Despite having no major league managerial experience, new Red Sox manager Alex Cora assured the crowd at his introductory news conference on Monday that he is the man for the job.
"At the end of the day in this city, everybody wants to win a world championship. For that to happen my goal is for this team to pay attention to detail, show up everyday, and take advantage of certain situations during the game," Cora said. "We're going to connect with players, be genuine, and be accessible, and that's the most important thing."
Red Sox President of Baseball Operations Dave Dombrowski says he's not concerned that Cora has no experience as a major league manager, and received a great endorsement from Astros manager A.J. Hinch, for whom Cora was a bench coach on the World Series winners.
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"He embraces being in Boston, because he's talking about baseball all the time," Dombrowski said. "He's a person that has experienced it, he'll experience it in a different fashion being the manager, but I think it will be a situation that he thrives on."
Cora did acknowledge that Red Sox fans are demanding and will be strutinizing the team 24/7.
"That is a obstacle, that is pressure, I don't see it that way. I just see it as an opportunity," Cora said. "As a manager I'm going to be genuine with people and we're going to do what we're supposed to do on the field and we're going to have fun doing it, too.
The Red Sox officially announced they had hired the Houston Astros bench coach on Oct. 22, one day after the Astros eliminated the New York Yankees in the AL Championship series. The Astros went on to win the World Series in a 7-game series against the Los Angeles Dodgers.
Cora was a member of the 2007 Red Sox World Series Championship roster, and now the team will look to him to help get them out of the current playoff slump.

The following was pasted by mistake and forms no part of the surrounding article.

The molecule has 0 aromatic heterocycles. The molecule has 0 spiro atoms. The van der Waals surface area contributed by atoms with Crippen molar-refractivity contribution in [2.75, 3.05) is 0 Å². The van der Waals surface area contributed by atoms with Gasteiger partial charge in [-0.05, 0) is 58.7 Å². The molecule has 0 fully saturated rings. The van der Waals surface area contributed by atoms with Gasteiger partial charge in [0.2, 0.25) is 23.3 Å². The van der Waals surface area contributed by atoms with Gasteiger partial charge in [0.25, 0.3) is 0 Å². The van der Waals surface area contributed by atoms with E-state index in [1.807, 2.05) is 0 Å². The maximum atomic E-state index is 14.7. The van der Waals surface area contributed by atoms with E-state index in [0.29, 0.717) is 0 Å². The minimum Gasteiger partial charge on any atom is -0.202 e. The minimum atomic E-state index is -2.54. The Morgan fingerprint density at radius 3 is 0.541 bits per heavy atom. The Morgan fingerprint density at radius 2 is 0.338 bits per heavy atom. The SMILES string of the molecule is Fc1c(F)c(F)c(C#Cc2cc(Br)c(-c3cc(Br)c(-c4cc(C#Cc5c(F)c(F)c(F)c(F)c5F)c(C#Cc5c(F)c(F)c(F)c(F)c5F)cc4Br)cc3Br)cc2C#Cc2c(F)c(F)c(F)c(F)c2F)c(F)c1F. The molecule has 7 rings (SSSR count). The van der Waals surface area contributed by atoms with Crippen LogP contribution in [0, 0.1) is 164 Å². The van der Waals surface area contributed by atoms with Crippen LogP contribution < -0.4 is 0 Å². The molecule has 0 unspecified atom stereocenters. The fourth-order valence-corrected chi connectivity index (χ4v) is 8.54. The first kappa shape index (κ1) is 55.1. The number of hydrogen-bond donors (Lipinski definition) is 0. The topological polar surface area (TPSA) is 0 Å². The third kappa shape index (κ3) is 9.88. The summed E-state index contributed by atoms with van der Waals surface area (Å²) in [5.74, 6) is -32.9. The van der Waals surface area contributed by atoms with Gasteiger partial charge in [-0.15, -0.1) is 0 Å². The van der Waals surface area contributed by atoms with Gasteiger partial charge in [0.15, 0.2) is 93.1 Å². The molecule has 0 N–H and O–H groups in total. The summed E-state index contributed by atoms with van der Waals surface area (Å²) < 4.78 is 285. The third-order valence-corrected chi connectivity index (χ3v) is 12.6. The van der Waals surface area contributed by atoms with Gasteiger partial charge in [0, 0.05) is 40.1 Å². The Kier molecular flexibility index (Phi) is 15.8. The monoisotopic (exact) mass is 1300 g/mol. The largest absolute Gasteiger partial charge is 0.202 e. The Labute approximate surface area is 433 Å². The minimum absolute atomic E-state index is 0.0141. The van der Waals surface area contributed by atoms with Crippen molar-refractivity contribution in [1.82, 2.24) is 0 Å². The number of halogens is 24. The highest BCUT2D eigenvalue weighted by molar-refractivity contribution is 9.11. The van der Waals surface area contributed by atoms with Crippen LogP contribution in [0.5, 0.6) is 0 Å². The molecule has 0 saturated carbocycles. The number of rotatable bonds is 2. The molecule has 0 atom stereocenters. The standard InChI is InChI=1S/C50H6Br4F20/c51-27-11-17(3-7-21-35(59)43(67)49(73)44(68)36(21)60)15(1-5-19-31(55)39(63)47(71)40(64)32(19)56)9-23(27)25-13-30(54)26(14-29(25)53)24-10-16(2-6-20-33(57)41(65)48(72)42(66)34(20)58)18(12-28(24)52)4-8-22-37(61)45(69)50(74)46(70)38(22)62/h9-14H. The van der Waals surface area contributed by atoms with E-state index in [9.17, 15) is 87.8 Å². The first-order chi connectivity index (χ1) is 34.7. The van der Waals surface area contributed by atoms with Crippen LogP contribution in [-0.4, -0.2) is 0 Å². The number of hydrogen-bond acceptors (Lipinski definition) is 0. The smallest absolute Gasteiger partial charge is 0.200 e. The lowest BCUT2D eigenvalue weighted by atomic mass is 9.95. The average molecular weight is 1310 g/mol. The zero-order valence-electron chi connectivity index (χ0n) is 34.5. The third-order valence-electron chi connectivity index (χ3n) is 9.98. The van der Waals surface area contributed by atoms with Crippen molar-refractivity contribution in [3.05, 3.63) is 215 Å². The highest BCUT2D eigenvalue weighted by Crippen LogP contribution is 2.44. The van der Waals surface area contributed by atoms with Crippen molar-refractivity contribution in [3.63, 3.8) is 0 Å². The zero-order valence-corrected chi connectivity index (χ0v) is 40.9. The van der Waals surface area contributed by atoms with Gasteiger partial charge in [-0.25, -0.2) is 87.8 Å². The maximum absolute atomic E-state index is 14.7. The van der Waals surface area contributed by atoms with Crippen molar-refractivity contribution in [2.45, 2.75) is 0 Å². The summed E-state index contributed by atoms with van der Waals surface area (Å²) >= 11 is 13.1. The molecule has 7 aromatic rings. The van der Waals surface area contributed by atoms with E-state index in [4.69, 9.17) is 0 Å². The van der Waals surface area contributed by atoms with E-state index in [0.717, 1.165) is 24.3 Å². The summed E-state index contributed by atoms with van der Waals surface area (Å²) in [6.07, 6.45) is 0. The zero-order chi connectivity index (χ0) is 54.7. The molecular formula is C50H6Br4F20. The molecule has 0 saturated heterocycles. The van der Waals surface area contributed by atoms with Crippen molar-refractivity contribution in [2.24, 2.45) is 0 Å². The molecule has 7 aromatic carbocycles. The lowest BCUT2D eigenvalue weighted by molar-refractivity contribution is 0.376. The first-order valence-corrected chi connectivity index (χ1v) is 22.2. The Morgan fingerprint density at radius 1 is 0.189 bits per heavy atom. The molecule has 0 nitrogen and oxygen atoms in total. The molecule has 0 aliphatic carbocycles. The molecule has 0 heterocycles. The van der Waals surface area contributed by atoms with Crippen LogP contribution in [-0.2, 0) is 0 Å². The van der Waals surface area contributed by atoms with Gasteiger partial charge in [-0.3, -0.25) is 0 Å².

At the time of the announcement, Cora said in a statement released by Boston: "I am extremely honored and humbled to be named manager of the Boston Red Sox. Returning to the Red Sox and the city of Boston is a dream come true for me and my family, and I look forward to working towards the ultimate goal of winning another championship for this city and its great fans."
Cora replaces John Farrell, who led the Red Sox to the 2013 title and in the last two years claimed the first back-to-back AL East championships in franchise history. But Boston also finished last twice in Farrell's tenure, and the ballclub has won just one playoff game since winning it all in his first season.
A native of Puerto Rico, Cora is the first Hispanic manager for a franchise that was the last in the major leagues to field a black player. The Red Sox faced renewed racial scrutiny this season after Orioles outfielder Adam Jones reported being subjected to racial slurs at Fenway Park.
A day later, a fan was banned from the ballpark for life for using racial slurs in the stands. Red Sox president Sam Kennedy said at the time the episode made him feel "deep remorse that these things happen in our society.
"But it's the reality of the world that we live in," he said. "Hopefully, this is a step forward."
Cora, who has never managed before, played 14 years in the major leagues before retiring in 2011, including parts of four seasons with the Red Sox. He was a lifetime .243 hitter with 35 homers and 286 RBIs. In 2003, he led the league in putouts and double plays by a second baseman.
"Alex is a guy that communicates well with the players; he's a guy that studies the game," Astros designated hitter Carlos Beltran said this month. "His preparation is above what I have seen in baseball, and he has a great personality.
"He's intense — players like to see it. But at the same time, he is a guy that can sit down in the clubhouse with the players and have a baseball conversation," Beltran said. "So he's got the skills and I love it. He's been a big help for this organization. He takes a lot of pride into relationships with the players."